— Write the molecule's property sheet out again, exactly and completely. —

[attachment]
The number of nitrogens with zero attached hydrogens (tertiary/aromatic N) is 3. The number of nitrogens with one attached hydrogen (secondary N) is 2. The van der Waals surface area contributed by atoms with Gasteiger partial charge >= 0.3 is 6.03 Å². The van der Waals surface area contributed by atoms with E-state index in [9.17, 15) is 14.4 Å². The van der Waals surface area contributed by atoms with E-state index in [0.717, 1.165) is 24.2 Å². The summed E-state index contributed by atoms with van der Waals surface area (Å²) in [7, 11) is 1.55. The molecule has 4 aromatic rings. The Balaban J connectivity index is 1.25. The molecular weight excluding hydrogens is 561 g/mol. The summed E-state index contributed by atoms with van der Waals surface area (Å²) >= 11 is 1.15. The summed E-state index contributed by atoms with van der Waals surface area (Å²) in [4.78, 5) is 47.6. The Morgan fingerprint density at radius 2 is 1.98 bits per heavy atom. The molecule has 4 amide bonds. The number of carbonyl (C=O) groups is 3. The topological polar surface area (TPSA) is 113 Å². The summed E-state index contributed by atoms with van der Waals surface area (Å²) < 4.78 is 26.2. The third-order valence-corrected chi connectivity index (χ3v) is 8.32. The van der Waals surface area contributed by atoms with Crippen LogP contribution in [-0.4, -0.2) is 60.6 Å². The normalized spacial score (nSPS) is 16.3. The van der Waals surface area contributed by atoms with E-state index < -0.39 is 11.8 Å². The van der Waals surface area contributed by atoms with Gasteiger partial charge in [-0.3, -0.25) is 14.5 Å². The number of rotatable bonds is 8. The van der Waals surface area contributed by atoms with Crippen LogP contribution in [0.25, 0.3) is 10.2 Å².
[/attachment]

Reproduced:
The number of nitrogens with zero attached hydrogens (tertiary/aromatic N) is 3. The number of nitrogens with one attached hydrogen (secondary N) is 2. The van der Waals surface area contributed by atoms with Gasteiger partial charge >= 0.3 is 6.03 Å². The van der Waals surface area contributed by atoms with E-state index in [9.17, 15) is 14.4 Å². The van der Waals surface area contributed by atoms with E-state index in [0.717, 1.165) is 24.2 Å². The summed E-state index contributed by atoms with van der Waals surface area (Å²) in [7, 11) is 1.55. The molecule has 4 aromatic rings. The Balaban J connectivity index is 1.25. The molecular weight excluding hydrogens is 561 g/mol. The summed E-state index contributed by atoms with van der Waals surface area (Å²) >= 11 is 1.15. The summed E-state index contributed by atoms with van der Waals surface area (Å²) in [4.78, 5) is 47.6. The Morgan fingerprint density at radius 2 is 1.98 bits per heavy atom. The molecule has 4 amide bonds. The number of carbonyl (C=O) groups is 3. The topological polar surface area (TPSA) is 113 Å². The summed E-state index contributed by atoms with van der Waals surface area (Å²) < 4.78 is 26.2. The third-order valence-corrected chi connectivity index (χ3v) is 8.32. The van der Waals surface area contributed by atoms with Crippen LogP contribution in [-0.4, -0.2) is 60.6 Å². The normalized spacial score (nSPS) is 16.3. The van der Waals surface area contributed by atoms with E-state index < -0.39 is 11.8 Å². The van der Waals surface area contributed by atoms with Gasteiger partial charge in [-0.3, -0.25) is 14.5 Å². The number of rotatable bonds is 8. The van der Waals surface area contributed by atoms with Crippen LogP contribution in [0.25, 0.3) is 10.2 Å².